WASHINGTON -- Of all the problems confronting the Obama administration, none is trickier than Pakistan -- a nuclear power that has a war in Afghanistan on its western border, a tense confrontation with India on its eastern border and a deadly insurgency at home from Muslim militants who want to topple the pro-American government.
At the crux of all three conflicts are the Pakistani army and its intelligence service, known as the ISI. The army's pervasive power is summed up in a Pakistani joke: "All countries have armies, but here, an army has a country."
The challenge for Pakistan and its neighbors was dramatized by the Nov. 26 terrorist attack on the Indian metropolis of Mumbai. The assault on two luxury hotels, a train station and a Jewish cultural center left 165 dead and 304 injured, according to the official Indian count. The attackers were highly trained and used sophisticated GPS navigation devices to find their targets.
"This was a conspiracy launched from Pakistan," argues a detailed dossier prepared by the Indian government and distributed to officials in Washington and other capitals. It makes chilling reading -- page after page of communications intercepts, interrogation records and forensic evidence. The dossier argues that the 10 terrorists were trained in Pakistan by a militant group, Lashkar-i-Taiba, that Indian officials believe was originally created by the ISI.
Between the lines of the dossier, but not stated explicitly, is the Indian government's belief that some officers of the Pakistani army and the ISI were aware of the Mumbai attacks. Try to get your mind around that one -- the Pakistani army, with its stockpile of nuclear weapons, may include officers linked to a terrorist attack on the country's neighbor.
The American official who monitors Pakistan most closely is Adm. Mike Mullen, the chairman of the Joint Chiefs of Staff. He has formed a close working relationship with Gen. Ashfaq Kiyani, the chief of staff of the Pakistani army, and has traveled seven times to Pakistan over the past year to meet with him and Lt. Gen. Ahmed Shuja Pasha, whom Kiyani installed last year to head the ISI.
I talked this week with Mullen about the situation in Pakistan. I began by asking about Indian suspicions that elements of the Pakistani army were involved in the Mumbai attacks.
"I've tried ... really hard to understand Pakistan over the last year-plus, and it's much more opaque than it is transparent," Mullen answered. Part of that opacity, Pentagon sources explain, results from the Pakistani military's culture of delegating authority, so that top commanders don't always know about contacts by lower-ranking officers. As one official puts it, "it can sometimes be difficult to figure out who did what to whom."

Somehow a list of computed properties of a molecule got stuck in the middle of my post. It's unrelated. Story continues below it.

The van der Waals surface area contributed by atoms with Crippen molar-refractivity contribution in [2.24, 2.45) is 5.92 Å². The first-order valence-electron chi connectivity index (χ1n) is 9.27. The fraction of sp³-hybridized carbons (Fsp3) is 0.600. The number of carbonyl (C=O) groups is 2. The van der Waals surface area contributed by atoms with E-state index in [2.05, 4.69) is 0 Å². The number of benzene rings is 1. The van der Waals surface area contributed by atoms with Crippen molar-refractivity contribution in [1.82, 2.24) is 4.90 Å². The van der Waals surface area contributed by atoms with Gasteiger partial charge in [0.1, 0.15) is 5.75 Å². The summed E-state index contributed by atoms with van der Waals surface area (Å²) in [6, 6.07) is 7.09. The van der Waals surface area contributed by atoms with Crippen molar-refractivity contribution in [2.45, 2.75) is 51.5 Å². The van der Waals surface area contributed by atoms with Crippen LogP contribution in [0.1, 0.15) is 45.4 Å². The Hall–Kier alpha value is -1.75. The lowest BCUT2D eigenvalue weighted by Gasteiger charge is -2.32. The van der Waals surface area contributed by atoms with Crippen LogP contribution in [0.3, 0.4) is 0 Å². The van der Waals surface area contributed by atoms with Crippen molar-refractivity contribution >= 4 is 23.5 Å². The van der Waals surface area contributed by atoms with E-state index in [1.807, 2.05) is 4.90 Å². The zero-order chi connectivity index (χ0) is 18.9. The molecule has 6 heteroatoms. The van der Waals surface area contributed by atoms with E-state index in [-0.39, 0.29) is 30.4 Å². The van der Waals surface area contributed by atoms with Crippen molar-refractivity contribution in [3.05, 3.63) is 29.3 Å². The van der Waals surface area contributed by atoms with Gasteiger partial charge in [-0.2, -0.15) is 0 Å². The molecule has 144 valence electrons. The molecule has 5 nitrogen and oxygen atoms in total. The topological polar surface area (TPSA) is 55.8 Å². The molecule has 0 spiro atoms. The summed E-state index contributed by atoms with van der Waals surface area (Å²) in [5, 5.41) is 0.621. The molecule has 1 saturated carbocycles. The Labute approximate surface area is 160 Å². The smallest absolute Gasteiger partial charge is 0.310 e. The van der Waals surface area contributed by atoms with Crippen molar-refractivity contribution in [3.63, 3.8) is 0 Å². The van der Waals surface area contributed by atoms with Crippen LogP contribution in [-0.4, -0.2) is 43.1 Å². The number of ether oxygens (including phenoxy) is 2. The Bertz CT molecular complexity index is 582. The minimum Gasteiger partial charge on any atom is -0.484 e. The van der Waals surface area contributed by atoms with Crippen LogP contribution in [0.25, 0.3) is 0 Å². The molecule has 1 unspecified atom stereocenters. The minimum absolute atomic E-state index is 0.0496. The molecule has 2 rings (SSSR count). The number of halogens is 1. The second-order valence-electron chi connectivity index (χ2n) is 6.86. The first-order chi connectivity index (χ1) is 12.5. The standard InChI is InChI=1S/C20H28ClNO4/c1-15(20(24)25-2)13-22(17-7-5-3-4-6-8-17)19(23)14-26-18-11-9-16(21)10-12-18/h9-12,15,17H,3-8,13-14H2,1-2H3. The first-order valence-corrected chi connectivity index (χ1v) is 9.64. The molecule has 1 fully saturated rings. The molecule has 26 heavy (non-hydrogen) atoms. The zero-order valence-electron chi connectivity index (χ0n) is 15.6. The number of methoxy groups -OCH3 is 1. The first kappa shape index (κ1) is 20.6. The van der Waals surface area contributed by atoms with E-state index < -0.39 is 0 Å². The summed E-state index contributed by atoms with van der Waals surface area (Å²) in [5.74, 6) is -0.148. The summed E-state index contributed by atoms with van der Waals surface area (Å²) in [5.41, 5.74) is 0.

Mullen said that Kiyani and his intelligence chief, Pasha, "have committed very specifically to change the culture in ISI. ... They recognize that they've got to get out of where they've been, which is in support of these ... militants, to try to make deals, and that they've got to move beyond that. But that's not going to happen overnight."
The U.S. commander said he measures Kiyani by whether he "does ... what he tells me he's going to do." And he said Kiyani has delivered.
Mullen noted, for example, that Kiyani has ordered Pakistani troops to combat Taliban insurgents in the western frontier region of Bajaur, where they had been reluctant to fight before. Kiyani also has doubled the pay of the Frontier Corps, the constabulary force that operates along the Afghanistan border. And he has picked a charismatic Pashtun officer as the new commander for the Frontier Corps.
"All of those things ... are very positive," Mullen said. "And the Frontier Corps has had what I would argue is incredible success in a very short period of time."
"In my ideal world," said Mullen, India and Pakistan would work together to fight terrorists and "figure out a way to solve Kashmir," a Himalayan region claimed by both countries. But Kashmir, he cautioned, would be "a pretty big bite in the apple right now."
Mullen said he wouldn't discuss Afghanistan in detail until President Obama has made decisions about strategy there. Although more U.S. troops may be needed in the short run, he said, the key to lasting security will be better governance and economic development.
"I don't have enough troops in the United States military to make the difference that needs to be made" in Afghanistan, Mullen warned. "Afghans have got to lead this. It has got to have an Afghan face."